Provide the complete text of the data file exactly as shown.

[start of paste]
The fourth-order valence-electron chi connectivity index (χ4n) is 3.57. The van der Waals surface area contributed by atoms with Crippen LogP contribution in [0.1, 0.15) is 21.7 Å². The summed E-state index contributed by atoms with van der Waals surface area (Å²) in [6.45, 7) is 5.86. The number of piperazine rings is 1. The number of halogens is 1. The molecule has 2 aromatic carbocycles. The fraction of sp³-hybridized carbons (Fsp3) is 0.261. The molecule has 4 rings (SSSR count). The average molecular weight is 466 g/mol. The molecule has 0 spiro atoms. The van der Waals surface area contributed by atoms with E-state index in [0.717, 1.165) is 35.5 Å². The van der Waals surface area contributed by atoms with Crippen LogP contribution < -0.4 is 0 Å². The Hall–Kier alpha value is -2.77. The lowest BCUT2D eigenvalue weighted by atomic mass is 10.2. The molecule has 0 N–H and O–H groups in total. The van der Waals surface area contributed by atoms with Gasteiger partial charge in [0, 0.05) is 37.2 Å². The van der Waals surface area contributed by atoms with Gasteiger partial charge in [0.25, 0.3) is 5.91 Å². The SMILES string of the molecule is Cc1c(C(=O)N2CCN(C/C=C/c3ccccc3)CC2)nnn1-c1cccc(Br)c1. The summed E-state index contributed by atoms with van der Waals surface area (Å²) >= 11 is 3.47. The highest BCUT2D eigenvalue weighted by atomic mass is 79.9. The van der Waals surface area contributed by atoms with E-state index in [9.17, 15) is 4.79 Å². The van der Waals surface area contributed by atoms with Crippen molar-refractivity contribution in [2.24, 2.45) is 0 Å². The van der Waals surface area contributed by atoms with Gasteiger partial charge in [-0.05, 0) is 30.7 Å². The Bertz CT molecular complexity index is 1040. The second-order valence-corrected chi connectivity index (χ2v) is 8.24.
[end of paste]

The fourth-order valence-electron chi connectivity index (χ4n) is 3.57. The van der Waals surface area contributed by atoms with Crippen LogP contribution in [0.1, 0.15) is 21.7 Å². The summed E-state index contributed by atoms with van der Waals surface area (Å²) in [6.45, 7) is 5.86. The number of piperazine rings is 1. The number of halogens is 1. The molecule has 2 aromatic carbocycles. The fraction of sp³-hybridized carbons (Fsp3) is 0.261. The molecule has 4 rings (SSSR count). The average molecular weight is 466 g/mol. The molecule has 0 spiro atoms. The van der Waals surface area contributed by atoms with E-state index in [0.717, 1.165) is 35.5 Å². The van der Waals surface area contributed by atoms with Crippen LogP contribution < -0.4 is 0 Å². The Hall–Kier alpha value is -2.77. The lowest BCUT2D eigenvalue weighted by atomic mass is 10.2. The molecule has 0 N–H and O–H groups in total. The van der Waals surface area contributed by atoms with Gasteiger partial charge in [0, 0.05) is 37.2 Å². The van der Waals surface area contributed by atoms with Gasteiger partial charge in [0.25, 0.3) is 5.91 Å². The SMILES string of the molecule is Cc1c(C(=O)N2CCN(C/C=C/c3ccccc3)CC2)nnn1-c1cccc(Br)c1. The summed E-state index contributed by atoms with van der Waals surface area (Å²) >= 11 is 3.47. The highest BCUT2D eigenvalue weighted by atomic mass is 79.9. The van der Waals surface area contributed by atoms with E-state index in [9.17, 15) is 4.79 Å². The van der Waals surface area contributed by atoms with Crippen molar-refractivity contribution in [2.24, 2.45) is 0 Å². The van der Waals surface area contributed by atoms with Gasteiger partial charge in [-0.05, 0) is 30.7 Å². The Bertz CT molecular complexity index is 1040. The second-order valence-corrected chi connectivity index (χ2v) is 8.24.